Olweus (1993) opined that another distinction that is sometimes made in defining bullying is that of direct and indirect bullying. Direct bullying is defined as open attacks on the victim, while indirect bullying consists of social isolation and exclusion from the group. Smith and Sharp (1994) submitted that a further criterion is that bullying must be unprovoked on the part of the victim.

The Characteristics of Students who are Bullies

There are many common characteristics found in most bullies. Bosworth, Espelage and Simon (2001) opined that most bullies are male, popular, and often athletes. They have excellent social skills, with the ability to attract many followers, and easily manipulate others.

Bullies are psychologically strong and very popular among their peers. However, the peer status is important in terms of boosting their well being. Bullying behaviour is self reinforcing. When students find that putting others down give them approval from their peers, they are likely to do it repeatedly. Sometimes, they can easily butter up to adults, making them unsuspecting bullies (Bosworth, Espelage & Simon 2001).

Generally, a bully is someone who teases and intimidates other students, although there are many other ways to bully a fellow student. Many people feel that the typical bully comes from a broken home, but this is not necessarily true. Still, the less supervision a child gets at home, the more likely he is to be a bully. Different studies have proved that most bullies look for a victim who is smaller, younger and weaker. As a practice, bullies have more aggressive attitudes towards their social surroundings and a positive attitude about violence. Furthermore, it has been shown by different surveys that bullies are steered by impulses, they need to dominate others and do not show any empathy for the victim.

Rigby (1996) discussed two possible conceptualizations of the bully. One is a child who is vicious and uncaring, the product of a dysfunctional family. This bully has an aggressive temperament, and he/she is hostile and un-empathic in relations with others. The second conceptualization suggests that some bullies are in fact members of a group that builds its strength on harassing vulnerable children who are not members of their group. The bully may or may not be malicious in intent, and the members reassure themselves that no real harm is being done. Rigby (1996) called this type of bully a "passive bully" or "follower".

As for girls, they experience a different form of bullying. Although it is a more indirect form of bullying, social manipulation is very prevalent within females. Social manipulation can include many actions, including spreading gossip, telling lies, betraying trust, passing notes, ignoring the victim, or excluding the victim (Anonymous, 2001; Kenny, McEachan & Aluede, 2005).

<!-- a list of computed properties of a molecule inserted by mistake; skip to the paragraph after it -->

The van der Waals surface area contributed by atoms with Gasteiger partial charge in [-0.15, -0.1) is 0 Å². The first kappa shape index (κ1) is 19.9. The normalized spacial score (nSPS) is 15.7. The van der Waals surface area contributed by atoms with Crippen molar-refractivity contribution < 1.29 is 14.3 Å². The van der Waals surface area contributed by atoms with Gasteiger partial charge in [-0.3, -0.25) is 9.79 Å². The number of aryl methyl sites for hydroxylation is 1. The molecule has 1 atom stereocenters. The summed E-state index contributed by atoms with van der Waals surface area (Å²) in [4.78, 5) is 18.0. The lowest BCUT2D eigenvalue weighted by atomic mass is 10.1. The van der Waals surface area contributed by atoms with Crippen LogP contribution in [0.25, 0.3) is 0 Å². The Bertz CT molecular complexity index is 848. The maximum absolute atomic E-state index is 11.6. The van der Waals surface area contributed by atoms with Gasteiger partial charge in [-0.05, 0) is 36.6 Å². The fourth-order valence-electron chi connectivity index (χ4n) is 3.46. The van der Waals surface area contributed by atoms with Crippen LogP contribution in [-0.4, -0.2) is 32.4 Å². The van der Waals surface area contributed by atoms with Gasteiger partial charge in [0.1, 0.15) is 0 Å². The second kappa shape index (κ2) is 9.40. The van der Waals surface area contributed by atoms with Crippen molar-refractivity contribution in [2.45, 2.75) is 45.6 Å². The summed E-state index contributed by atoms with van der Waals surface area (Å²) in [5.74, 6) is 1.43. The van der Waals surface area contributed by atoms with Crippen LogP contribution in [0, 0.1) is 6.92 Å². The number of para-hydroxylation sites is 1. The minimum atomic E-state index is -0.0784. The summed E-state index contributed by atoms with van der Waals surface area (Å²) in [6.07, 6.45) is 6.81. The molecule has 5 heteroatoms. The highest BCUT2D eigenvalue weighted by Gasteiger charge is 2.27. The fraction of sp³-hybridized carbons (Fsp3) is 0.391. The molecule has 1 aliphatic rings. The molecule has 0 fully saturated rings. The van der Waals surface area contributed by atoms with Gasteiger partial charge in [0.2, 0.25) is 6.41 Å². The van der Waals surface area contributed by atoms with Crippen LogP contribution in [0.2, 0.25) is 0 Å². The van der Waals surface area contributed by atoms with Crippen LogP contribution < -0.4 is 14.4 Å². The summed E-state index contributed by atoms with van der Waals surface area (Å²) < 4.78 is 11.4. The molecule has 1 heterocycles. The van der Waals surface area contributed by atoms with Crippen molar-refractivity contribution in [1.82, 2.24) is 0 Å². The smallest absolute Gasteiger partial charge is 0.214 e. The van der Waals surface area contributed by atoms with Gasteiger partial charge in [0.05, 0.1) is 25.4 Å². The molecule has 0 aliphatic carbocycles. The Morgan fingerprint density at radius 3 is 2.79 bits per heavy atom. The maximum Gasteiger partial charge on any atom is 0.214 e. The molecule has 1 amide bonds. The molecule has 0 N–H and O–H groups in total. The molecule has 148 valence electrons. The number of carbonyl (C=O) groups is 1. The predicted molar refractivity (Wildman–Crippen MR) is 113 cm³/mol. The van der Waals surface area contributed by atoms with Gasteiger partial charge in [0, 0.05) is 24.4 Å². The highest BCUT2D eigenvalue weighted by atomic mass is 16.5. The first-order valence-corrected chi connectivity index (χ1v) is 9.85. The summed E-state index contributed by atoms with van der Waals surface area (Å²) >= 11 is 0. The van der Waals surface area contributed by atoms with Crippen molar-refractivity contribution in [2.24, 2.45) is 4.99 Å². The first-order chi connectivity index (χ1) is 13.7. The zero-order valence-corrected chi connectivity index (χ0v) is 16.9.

The Characteristics of Students who are Victims of Bully

Victims of bullying are described as more anxious, careful and insecure compared to other students in general. They are not aggressive but have a negative self image. Olweus (1993) stated that bullying victim often lacks friends in the class and at school. Students exposed to long-term bullying can see the school environment as unfriendly, frightening, and go through a major part of school with anxiety and insecurity. The major dependence which bullying victims feel towards their families can also be explained by their vulnerability and their otherwise insecure situation. With respect to physical attributes, victims are physically weak than non-victims.

Bosworth, Espelage and Simon (2001) asserted that 30% to 40% of bullies show some level of depression, and their bullying is often a cry for help. Most likely the victims will be both less confident and unpopular. Therefore, many victims react by becoming upset or crying as a way of dealing with their anger or fear. Victims have a tendency to be depressed, anxious, shy and lonely (Drake, 2003).

Rubin (2003) maintained that from previous research, victims tend to have a lower self-esteem and a high level of depression. Victims tend to be physically smaller, more sensitive, unhappy, cautious, anxious, quiet and withdrawn than other children (Bryne, 1994). Most victims of bullying can be termed "passive" or "submissive" victims (Olweus, 1994). They are generally insecure and non-assertive, and react by withdrawing and crying when attacked by other students. In this sense, they are vulnerable to being victimized, as bullies know these children will not retaliate. A less common characteristic, the "provocative victim", has also been described. Olweus (1994) classified this type of victim of bullying as a combination of both anxious and aggressive traits, and these students sometimes provoke classmates into victimizing them by their overactive and irritable behaviour.

The Nature of Bullying

Bullying can take many forms and has been categorized in many ways by various researchers. Pearce (1991) identified three different kinds of bullies: the aggressive one, the anxious one and the passive one.

(a) the aggressive bully--is aggressive towards everybody, not just the weak. The aggressive bulies are insensitive, domineering, lacking in self-control; but, contrary to the psycho-dynamic notion, they are also high in self-esteem. Furthermore, most bullies would fall into this category.

(b). the anxious bully--is more disturbed. They share more of the victim's characteristics, such as low self-esteem, insecurity and loneliness, emotionally unstable and provocative. They are met likely to be victims themselves.

(c). the passive bully--is the one who engages in bullying in order to protect himself /herself and to achieve status. Apassive bully would be easily dominated and led, would be more sensitive to the sufferings of others but would do nothing about it and also would be reluctant to engage in active bullying.

Langevin (2000) classified bully into four, these include:

(a) Physical bullies- these are the easiest to identify. They act out their anger by hitting, shoving, or kicking their chosen target--or by damaging their victim's property.

(b) Verbal bullies--they use words to hurt and humiliate their target, through either name--calling, insult or persistent and harsh teasing.